Hal related that when they’d first occupied that studio a decade ago, there had been a small spiderweb cracking of the inner pane of the three panes of glass, probably due to the weight of the building above settling. With Phonat using the studio, his intense bass frequencies had resonated through every surface, causing the cracking to expand bit by bit and piece by piece, with the shards gathering between the panes at the bottom of the window in great blue heaps. At one time, there had been a CD-case-sized hole in the center pane, so they’d glued an AC/DC CD case to the window inside the hole’s perimeter, as if the mere metal-ness of AC/DC had smashed a hole through. Now most of the center pane is grinding away into sand as it continues to degrade.
Hal busied himself with moving mic stands. “Now, you know what microphone you want to use?”
I looked around for the familiar EV RE-20, but Hal pointed to a pendulum mic hanging in the ready position.
“This mic is the one you want to use, because it was procured from the Abbey Road studios, and used to belong to a certain John Lennon.”
I went wide-eyed and stopped breathing for just a moment.
“That’s right. It cost me twelve thousand pounds, but I’ve more than made that back on it as clients are charged at least two thousand pounds just to have it used in their tune. Nope, you’re not using that one.”
And he produced the EV RE-20, and I sighed, relieved. Hal said, “You’re using this one, so it’s like you’re in the PhooleOut Shelter like always. Let’s set you up as much as possible like you’re at home.”
It dimly registered with me at that moment that I should have put on the full Phoole look - not for anyone else, just for me, so I felt more like Phoole and felt less afraid. Dimly. In hindsight I regret choosing to leave the hair in the hotel room.
It struck me that Hal was being considerate, and that I should record these moments indelibly and store them away against desperate hours.
I struggled with a folded music stand briefly - then Hal called me out to the control room to listen to a mix he’d just gotten back from Wez of one of the most joyful tunes off the new album, ‘Broken Toys.’ As he began playback, Hal said, “What you’ll notice is the drums are very loud. That’s mostly what Wez does. He makes the drums really loud.” I felt in this an easy haranguing camaraderie between the men, and wondered if Wez said similar things about Hal in Hal’s absence: “Hal just fucks with filters. That’s what Hal does mostly,” or something like that.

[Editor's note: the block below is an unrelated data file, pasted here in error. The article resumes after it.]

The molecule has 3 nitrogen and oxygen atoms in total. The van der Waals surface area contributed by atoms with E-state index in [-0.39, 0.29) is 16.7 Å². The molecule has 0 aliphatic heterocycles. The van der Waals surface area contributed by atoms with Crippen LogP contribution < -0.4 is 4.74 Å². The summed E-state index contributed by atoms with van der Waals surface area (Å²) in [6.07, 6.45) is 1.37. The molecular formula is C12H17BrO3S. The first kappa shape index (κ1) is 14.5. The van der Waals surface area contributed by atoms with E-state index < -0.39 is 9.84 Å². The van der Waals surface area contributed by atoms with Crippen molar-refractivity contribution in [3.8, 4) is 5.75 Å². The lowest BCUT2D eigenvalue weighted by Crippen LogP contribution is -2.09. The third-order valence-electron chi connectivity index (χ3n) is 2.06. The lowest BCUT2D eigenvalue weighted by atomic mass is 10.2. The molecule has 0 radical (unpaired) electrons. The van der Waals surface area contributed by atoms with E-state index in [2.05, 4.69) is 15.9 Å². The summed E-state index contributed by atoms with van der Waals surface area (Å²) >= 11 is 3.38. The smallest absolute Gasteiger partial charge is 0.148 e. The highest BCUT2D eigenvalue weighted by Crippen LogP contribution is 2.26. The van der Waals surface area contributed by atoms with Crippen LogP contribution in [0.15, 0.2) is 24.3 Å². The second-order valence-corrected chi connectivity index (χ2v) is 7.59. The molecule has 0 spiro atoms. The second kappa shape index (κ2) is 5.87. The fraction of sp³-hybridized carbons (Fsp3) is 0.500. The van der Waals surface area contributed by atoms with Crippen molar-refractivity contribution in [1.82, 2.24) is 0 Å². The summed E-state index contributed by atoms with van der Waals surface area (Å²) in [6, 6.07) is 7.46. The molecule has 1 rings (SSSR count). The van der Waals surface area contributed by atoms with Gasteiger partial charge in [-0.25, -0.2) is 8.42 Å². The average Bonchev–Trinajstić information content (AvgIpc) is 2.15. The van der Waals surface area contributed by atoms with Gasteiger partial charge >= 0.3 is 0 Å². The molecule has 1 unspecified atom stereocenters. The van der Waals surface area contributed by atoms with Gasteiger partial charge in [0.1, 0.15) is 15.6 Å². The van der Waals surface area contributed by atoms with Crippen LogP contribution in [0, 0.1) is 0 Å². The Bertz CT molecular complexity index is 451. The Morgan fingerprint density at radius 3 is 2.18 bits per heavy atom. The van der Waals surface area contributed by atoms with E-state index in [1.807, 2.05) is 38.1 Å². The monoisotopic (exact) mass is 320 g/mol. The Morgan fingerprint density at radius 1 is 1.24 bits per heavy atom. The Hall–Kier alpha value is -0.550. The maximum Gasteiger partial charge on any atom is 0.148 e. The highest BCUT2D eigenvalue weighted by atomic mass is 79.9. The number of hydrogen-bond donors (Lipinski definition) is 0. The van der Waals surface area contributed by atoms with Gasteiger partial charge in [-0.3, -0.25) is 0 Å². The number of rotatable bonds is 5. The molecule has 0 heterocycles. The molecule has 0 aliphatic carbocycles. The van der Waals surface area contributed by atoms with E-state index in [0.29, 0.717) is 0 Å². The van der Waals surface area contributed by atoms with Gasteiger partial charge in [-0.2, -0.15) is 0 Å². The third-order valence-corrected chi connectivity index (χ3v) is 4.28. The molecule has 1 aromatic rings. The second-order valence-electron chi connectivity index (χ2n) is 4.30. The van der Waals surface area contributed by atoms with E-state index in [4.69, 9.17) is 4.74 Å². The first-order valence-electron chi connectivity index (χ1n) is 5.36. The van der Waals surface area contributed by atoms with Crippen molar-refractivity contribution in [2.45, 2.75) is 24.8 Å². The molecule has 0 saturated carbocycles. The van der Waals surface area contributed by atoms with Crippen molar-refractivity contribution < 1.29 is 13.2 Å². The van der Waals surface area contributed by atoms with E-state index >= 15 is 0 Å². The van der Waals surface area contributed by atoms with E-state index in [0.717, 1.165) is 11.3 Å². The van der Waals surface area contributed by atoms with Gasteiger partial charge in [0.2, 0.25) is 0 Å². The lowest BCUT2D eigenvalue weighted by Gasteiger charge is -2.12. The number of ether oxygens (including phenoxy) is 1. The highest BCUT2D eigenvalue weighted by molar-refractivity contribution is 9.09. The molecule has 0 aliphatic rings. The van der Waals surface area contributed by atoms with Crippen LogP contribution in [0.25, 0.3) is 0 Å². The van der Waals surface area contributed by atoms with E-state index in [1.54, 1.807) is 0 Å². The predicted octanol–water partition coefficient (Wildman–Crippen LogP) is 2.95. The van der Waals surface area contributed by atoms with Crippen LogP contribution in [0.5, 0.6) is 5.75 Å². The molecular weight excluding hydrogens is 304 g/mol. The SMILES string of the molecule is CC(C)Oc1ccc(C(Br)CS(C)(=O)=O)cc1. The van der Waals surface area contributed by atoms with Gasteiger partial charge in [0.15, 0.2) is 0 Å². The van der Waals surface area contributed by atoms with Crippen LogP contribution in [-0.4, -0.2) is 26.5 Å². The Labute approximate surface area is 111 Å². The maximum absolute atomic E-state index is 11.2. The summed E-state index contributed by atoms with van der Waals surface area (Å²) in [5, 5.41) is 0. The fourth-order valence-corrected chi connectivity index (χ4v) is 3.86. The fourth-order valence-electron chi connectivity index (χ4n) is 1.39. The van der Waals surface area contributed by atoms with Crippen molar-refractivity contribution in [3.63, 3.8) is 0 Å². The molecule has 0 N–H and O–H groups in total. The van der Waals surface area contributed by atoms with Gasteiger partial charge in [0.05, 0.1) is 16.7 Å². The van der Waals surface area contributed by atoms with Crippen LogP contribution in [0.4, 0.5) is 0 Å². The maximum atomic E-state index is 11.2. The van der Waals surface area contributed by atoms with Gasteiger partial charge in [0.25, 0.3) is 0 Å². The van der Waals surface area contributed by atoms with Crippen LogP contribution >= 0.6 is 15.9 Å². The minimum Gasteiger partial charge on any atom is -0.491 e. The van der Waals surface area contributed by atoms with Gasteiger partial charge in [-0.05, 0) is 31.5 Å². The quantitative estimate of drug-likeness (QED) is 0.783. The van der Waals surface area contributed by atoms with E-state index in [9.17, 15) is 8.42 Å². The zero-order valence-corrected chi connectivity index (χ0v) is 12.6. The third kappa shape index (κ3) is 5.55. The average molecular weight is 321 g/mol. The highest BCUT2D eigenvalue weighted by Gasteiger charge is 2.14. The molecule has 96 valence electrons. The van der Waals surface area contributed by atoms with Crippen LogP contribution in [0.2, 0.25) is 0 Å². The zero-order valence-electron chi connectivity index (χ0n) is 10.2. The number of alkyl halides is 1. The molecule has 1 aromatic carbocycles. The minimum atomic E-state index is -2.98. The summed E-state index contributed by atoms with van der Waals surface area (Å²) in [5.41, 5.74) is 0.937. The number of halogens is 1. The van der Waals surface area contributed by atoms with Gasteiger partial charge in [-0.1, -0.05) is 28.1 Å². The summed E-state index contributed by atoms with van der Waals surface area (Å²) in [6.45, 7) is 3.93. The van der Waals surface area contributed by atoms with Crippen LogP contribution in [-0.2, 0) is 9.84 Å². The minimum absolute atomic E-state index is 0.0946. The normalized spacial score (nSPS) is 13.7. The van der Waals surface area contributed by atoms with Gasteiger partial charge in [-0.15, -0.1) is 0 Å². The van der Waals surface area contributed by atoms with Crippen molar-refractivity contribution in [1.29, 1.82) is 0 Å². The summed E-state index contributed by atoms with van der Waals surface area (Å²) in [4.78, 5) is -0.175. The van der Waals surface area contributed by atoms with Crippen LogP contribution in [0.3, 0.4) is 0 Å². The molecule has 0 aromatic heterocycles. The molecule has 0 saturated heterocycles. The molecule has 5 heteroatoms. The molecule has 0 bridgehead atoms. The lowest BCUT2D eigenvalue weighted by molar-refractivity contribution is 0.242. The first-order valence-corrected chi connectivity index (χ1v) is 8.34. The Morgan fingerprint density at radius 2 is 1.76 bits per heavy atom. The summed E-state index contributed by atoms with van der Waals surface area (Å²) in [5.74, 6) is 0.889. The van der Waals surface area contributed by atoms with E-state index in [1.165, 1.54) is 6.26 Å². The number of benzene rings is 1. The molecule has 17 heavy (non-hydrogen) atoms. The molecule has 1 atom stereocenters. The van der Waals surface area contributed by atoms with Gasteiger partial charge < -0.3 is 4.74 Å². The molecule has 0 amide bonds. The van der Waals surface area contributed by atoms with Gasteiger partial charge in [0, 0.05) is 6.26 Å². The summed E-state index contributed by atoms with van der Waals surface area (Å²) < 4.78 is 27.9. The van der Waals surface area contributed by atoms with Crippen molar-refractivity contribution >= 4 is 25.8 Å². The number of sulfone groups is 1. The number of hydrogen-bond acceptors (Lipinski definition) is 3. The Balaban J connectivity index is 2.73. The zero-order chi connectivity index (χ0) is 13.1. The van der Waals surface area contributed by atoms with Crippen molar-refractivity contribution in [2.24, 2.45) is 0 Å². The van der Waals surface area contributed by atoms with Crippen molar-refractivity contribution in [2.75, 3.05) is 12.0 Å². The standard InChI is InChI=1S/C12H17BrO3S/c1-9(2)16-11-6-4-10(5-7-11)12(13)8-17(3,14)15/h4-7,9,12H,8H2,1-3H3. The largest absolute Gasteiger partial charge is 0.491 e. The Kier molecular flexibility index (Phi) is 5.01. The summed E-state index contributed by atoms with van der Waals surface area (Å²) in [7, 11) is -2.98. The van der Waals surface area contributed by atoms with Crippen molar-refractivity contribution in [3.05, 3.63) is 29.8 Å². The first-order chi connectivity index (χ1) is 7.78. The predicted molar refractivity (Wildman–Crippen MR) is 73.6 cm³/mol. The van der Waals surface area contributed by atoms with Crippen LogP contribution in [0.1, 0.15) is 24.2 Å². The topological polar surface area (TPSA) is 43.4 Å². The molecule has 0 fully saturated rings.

The mix was chest-thuddingly electrifying, of course. We flailed around the studio briefly.
The finished album is going to explode the universe. When the universe coagulates afterward, it will be a much better universe.
At the tune's end I turned to go back to continue getting set up. Hal asked, “A-E, do you play any instruments?” I confessed to having played piano for ten years but having given it up, that lapse being one of the biggest regrets of my entire life. Hal laughed. “It’s just that the way you were wrestling with that music stand, I was fairly certain you had never played a violin.” This was true. The instruments I grew up playing all had music stands built in.
We went over the song order, chatting about front-loading what the collaborators feel are the strongest tunes at the beginning of the collection; I wondered if the days of vinyl still impacted song order, since I have a fondness for most third and fourth tunes on albums from the era of vinyl albums. Not so much anymore, said Hal; balance is key, but front loading hits is vital too, as the age of Spotify is upon us and must be acknowledged. Listeners have to be captivated and kept by a diverse flow but not a jarring one. An avid compiler of songs, I found this discussion riveting, recalling that, in my little show, I have a good reputation for keeping people tuned in for my entire runtime with a song order that challenges but doesn’t run away.
Hal asked what I’d scripted - I’d created a list of catchphrases to access in extemporaneous flow, but not specific intros for each tune.
This was a problem.
I didn’t fully understand the assignment, and in hindsight, I wish I had created unique intros ahead of time for each tune.
I forgave myself, since I’d only had the tunes for a few days, didn’t necessarily have the most solid handle on the actual meaning of every single lyric (one of the demos did not yet have lyrics at all), and had been in a panic to accomplish both this task and not make an ass of myself at ADE.
As it turned out, my DJ set at ADE was a total and abject failure. If I now fucked this up, I would never forgive myself.